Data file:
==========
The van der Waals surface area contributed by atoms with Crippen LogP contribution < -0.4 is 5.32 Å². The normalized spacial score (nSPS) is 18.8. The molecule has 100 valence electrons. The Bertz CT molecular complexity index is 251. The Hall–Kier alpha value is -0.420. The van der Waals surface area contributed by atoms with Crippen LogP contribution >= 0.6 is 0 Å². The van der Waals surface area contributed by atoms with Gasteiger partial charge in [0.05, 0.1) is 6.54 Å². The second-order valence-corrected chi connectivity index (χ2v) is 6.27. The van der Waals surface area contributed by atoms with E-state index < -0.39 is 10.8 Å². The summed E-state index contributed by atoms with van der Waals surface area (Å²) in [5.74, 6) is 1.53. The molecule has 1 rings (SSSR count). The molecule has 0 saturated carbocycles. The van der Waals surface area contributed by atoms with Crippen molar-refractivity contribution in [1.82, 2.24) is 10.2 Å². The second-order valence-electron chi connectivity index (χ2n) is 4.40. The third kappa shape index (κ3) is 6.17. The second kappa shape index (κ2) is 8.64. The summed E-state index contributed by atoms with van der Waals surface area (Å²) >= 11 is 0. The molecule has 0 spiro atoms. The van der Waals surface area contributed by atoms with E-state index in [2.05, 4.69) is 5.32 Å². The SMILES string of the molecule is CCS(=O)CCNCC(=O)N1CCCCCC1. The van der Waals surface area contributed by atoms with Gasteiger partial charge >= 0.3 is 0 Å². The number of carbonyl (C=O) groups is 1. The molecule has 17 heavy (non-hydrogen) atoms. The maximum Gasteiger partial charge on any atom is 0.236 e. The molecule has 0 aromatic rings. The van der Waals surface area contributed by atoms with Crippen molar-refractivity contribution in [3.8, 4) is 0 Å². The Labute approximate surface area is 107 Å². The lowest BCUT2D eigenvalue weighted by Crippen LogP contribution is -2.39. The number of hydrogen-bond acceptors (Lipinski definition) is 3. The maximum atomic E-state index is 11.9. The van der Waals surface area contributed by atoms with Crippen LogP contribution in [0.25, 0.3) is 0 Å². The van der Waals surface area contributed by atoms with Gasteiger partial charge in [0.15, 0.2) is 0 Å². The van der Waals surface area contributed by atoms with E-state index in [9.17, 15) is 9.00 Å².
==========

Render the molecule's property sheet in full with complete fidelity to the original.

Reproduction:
The van der Waals surface area contributed by atoms with Crippen LogP contribution < -0.4 is 5.32 Å². The normalized spacial score (nSPS) is 18.8. The molecule has 100 valence electrons. The Bertz CT molecular complexity index is 251. The Hall–Kier alpha value is -0.420. The van der Waals surface area contributed by atoms with Crippen LogP contribution >= 0.6 is 0 Å². The van der Waals surface area contributed by atoms with Gasteiger partial charge in [0.05, 0.1) is 6.54 Å². The second-order valence-corrected chi connectivity index (χ2v) is 6.27. The van der Waals surface area contributed by atoms with E-state index < -0.39 is 10.8 Å². The summed E-state index contributed by atoms with van der Waals surface area (Å²) in [5.74, 6) is 1.53. The molecule has 1 rings (SSSR count). The molecule has 0 saturated carbocycles. The van der Waals surface area contributed by atoms with Crippen molar-refractivity contribution in [1.82, 2.24) is 10.2 Å². The second-order valence-electron chi connectivity index (χ2n) is 4.40. The third kappa shape index (κ3) is 6.17. The second kappa shape index (κ2) is 8.64. The summed E-state index contributed by atoms with van der Waals surface area (Å²) >= 11 is 0. The molecule has 0 spiro atoms. The van der Waals surface area contributed by atoms with E-state index in [2.05, 4.69) is 5.32 Å². The SMILES string of the molecule is CCS(=O)CCNCC(=O)N1CCCCCC1. The van der Waals surface area contributed by atoms with Gasteiger partial charge >= 0.3 is 0 Å². The number of carbonyl (C=O) groups is 1. The molecule has 17 heavy (non-hydrogen) atoms. The maximum Gasteiger partial charge on any atom is 0.236 e. The molecule has 0 aromatic rings. The van der Waals surface area contributed by atoms with Crippen molar-refractivity contribution in [3.8, 4) is 0 Å². The Labute approximate surface area is 107 Å². The lowest BCUT2D eigenvalue weighted by Crippen LogP contribution is -2.39. The number of hydrogen-bond acceptors (Lipinski definition) is 3. The maximum atomic E-state index is 11.9. The van der Waals surface area contributed by atoms with Crippen LogP contribution in [0.25, 0.3) is 0 Å². The van der Waals surface area contributed by atoms with Gasteiger partial charge in [0.15, 0.2) is 0 Å². The van der Waals surface area contributed by atoms with E-state index in [9.17, 15) is 9.00 Å².